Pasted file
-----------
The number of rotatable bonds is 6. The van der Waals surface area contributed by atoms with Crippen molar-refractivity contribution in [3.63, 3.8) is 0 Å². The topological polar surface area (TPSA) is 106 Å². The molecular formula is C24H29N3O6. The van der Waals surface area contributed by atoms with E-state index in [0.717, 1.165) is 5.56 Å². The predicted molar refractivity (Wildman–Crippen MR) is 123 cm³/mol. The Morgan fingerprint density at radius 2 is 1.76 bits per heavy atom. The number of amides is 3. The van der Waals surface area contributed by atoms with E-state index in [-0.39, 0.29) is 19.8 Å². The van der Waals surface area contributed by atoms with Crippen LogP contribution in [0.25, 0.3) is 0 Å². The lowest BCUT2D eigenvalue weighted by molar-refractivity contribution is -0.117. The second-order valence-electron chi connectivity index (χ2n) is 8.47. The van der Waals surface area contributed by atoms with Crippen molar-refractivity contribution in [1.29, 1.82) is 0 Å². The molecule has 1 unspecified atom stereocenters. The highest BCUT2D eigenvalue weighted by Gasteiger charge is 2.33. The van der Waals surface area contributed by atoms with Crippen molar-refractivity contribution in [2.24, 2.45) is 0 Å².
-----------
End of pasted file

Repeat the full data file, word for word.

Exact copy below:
The number of rotatable bonds is 6. The van der Waals surface area contributed by atoms with Crippen molar-refractivity contribution in [3.63, 3.8) is 0 Å². The topological polar surface area (TPSA) is 106 Å². The molecular formula is C24H29N3O6. The van der Waals surface area contributed by atoms with E-state index in [0.717, 1.165) is 5.56 Å². The predicted molar refractivity (Wildman–Crippen MR) is 123 cm³/mol. The Morgan fingerprint density at radius 2 is 1.76 bits per heavy atom. The number of amides is 3. The van der Waals surface area contributed by atoms with E-state index in [-0.39, 0.29) is 19.8 Å². The van der Waals surface area contributed by atoms with Crippen LogP contribution in [0.25, 0.3) is 0 Å². The lowest BCUT2D eigenvalue weighted by molar-refractivity contribution is -0.117. The second-order valence-electron chi connectivity index (χ2n) is 8.47. The van der Waals surface area contributed by atoms with Crippen molar-refractivity contribution in [1.29, 1.82) is 0 Å². The molecule has 1 unspecified atom stereocenters. The highest BCUT2D eigenvalue weighted by Gasteiger charge is 2.33. The van der Waals surface area contributed by atoms with Crippen molar-refractivity contribution in [2.24, 2.45) is 0 Å².